Reduces hypoxia which can increase blood volume,

Administer oxygen as needed.
promotes cerebral vasodilation and elevate ICP.

Administer medications as indicated:

Used to treat cerebral edema by promoting cerebral

 Osmotic diuretic: Mannitol (Osmitrol) blood flow

 Anticonvulsants: Diazepam (Valium) Used to control seizures related to increased

intracranial pressure.
or phenytoin (Dilantin)


Hyperthermia: Body temperature elevated above normal range.

May be related to

 Infection
 Abnormal temperature regulation

Possibly evidenced by
 Body temperature above the normal range
 Hot, flushed skin
 Increased heart rate
 Increased respiratory rate
 Seizures

Desired Outcomes

 Child will regain and maintain body temperature within a normal range.

Nursing Interventions Rationale

A history of aseptic viral meningitis usually begins with an onset

Assess the child’s vital signs closely. of fever up to 104°F. As hyperthermia progresses, HR and BP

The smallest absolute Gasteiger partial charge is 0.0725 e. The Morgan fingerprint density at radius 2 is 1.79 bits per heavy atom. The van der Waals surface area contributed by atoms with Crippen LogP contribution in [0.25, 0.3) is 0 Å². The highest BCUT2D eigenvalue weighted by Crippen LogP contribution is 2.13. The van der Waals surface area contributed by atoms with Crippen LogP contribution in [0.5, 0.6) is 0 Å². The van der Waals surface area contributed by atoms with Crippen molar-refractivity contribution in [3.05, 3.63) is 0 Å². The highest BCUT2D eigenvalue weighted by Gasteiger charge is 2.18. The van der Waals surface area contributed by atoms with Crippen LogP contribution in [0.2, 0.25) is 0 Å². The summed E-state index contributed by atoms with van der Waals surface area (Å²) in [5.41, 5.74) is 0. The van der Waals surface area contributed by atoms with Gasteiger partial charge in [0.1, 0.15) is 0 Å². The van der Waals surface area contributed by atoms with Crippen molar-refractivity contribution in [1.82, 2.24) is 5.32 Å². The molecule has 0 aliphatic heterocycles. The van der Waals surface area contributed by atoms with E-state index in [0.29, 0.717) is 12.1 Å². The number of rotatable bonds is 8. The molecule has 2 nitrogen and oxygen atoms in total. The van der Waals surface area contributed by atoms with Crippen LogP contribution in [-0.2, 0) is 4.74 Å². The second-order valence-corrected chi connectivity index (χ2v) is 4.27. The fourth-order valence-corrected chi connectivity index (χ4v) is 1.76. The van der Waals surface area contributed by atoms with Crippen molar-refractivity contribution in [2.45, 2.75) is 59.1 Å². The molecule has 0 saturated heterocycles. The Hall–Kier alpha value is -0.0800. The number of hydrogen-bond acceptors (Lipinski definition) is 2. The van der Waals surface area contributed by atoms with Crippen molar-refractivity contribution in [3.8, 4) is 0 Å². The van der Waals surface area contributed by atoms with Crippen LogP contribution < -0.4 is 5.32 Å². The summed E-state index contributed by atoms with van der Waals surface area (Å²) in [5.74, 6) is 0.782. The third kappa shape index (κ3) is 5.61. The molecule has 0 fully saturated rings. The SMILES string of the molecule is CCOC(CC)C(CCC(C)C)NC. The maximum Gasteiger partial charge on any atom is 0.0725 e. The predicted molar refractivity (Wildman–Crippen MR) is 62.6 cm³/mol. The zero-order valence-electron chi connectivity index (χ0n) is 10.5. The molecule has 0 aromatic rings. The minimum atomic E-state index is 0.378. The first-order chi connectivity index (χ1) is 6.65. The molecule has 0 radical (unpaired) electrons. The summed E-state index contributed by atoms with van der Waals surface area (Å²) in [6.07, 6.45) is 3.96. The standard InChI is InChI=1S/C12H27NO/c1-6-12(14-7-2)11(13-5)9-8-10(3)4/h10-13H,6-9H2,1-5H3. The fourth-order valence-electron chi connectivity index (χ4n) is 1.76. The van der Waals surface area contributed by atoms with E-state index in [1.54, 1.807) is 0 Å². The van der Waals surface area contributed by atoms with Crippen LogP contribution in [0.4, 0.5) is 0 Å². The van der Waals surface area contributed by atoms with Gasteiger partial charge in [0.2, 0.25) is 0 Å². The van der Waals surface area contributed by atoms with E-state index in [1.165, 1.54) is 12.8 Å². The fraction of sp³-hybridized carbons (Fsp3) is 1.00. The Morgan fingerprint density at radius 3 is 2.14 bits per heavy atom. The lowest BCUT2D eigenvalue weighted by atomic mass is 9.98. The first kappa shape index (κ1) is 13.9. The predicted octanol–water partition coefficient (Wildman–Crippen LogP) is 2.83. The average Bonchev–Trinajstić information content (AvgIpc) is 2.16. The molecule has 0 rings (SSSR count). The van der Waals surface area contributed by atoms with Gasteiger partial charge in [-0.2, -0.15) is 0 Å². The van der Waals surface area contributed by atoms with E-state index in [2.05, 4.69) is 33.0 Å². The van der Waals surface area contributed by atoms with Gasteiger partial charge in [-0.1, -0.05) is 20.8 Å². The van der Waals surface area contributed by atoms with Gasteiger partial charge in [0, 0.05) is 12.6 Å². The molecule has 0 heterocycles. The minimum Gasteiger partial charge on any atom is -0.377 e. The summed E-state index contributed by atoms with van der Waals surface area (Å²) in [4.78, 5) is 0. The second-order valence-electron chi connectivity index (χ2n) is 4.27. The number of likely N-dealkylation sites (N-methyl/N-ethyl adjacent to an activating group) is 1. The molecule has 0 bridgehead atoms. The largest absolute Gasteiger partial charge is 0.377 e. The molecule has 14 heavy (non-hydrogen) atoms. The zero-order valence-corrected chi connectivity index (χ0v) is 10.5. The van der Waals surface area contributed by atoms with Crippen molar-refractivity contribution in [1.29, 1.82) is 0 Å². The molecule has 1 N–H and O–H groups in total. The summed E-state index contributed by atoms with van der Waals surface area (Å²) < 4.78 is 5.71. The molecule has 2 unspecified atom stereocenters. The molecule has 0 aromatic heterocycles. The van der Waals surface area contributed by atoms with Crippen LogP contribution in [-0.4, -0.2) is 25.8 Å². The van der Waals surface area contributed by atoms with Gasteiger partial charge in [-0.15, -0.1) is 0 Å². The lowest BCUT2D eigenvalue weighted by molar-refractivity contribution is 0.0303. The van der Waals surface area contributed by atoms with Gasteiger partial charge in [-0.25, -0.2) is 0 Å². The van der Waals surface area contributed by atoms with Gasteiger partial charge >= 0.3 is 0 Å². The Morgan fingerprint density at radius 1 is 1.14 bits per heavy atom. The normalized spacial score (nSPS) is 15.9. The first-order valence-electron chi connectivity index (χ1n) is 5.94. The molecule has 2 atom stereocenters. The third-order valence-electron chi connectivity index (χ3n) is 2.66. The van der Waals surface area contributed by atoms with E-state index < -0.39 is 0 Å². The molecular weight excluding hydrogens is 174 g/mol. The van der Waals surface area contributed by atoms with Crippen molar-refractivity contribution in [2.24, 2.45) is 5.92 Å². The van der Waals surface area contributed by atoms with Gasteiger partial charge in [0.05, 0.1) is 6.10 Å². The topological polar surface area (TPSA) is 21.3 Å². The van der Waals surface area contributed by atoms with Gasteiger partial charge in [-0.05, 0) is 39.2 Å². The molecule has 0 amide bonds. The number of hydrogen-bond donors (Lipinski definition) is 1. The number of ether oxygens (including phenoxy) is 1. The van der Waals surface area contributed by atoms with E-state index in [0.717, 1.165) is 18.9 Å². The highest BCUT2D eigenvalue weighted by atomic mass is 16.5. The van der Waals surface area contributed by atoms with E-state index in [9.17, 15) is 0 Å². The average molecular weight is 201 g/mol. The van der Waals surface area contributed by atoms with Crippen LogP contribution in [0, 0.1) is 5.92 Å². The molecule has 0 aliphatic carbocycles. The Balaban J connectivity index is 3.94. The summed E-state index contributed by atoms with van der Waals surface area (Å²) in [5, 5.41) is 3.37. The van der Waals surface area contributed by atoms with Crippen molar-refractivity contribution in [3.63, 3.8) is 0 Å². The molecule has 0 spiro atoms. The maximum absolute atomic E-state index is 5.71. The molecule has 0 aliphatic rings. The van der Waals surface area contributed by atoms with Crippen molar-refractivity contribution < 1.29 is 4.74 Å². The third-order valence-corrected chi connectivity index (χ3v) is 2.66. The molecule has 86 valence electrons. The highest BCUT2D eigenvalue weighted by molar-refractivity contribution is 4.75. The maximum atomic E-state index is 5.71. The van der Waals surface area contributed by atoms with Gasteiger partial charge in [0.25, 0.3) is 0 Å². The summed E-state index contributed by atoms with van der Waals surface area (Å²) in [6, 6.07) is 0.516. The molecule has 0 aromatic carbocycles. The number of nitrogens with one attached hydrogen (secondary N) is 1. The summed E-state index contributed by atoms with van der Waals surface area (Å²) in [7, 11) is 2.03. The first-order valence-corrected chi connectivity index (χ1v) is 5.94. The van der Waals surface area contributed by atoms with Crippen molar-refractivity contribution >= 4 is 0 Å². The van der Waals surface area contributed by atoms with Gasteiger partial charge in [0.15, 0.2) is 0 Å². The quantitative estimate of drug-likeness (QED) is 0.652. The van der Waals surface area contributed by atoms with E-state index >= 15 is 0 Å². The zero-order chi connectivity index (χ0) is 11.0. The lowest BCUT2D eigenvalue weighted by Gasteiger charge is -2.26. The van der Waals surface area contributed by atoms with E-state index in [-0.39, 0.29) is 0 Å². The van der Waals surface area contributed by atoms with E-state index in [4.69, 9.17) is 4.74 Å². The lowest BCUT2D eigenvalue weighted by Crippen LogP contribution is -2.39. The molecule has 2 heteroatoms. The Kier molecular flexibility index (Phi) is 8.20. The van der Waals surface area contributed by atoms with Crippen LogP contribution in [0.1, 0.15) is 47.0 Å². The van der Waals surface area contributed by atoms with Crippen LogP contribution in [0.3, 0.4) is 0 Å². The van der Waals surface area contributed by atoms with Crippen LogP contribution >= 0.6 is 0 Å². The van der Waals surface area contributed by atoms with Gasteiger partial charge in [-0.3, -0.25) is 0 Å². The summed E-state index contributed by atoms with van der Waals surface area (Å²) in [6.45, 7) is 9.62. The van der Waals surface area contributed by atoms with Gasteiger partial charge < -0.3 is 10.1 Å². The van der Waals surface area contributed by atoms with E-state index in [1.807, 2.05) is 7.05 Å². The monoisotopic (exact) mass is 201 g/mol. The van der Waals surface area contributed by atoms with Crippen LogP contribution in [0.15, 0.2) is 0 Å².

increase also.

Assess for signs of dehydration such as dry mouth,

Elevated body temperature increases the metabolic rate, hence
sunken eyes, sunken fontanelle, low
increases the insensible fluid loss.
concentrated urine output.

Shivering can happen from rapid reduction of temperature which

Gradually decrease temperature. can result to rebound effect and increase the temperature instead
lower the temperature.

Decreases temperature by liberating heat by conduction and

Perform tepid sponge.

Prevents dehydration; Avoid fluid overload because of the risk of

Maintain adequate fluid intake as tolerated.
cerebral edema.

Antibiotics are given to treat the underlying causes of inflammation

Administer antibiotics as indicated.
and thus prevent the occurrence of seizure activity.

Antipyretics decrease fever and lessen brain oxygen demand as

Administer antipyretics as indicated.
fever increases cerebral metabolic demand.

Disturbed Sensory Perception

Disturbed Sensory Perception: Change in the amount or patterning of incoming stimuli accompanied by a diminished, exaggerated,
distorted, or impaired response to such stimuli
May be related to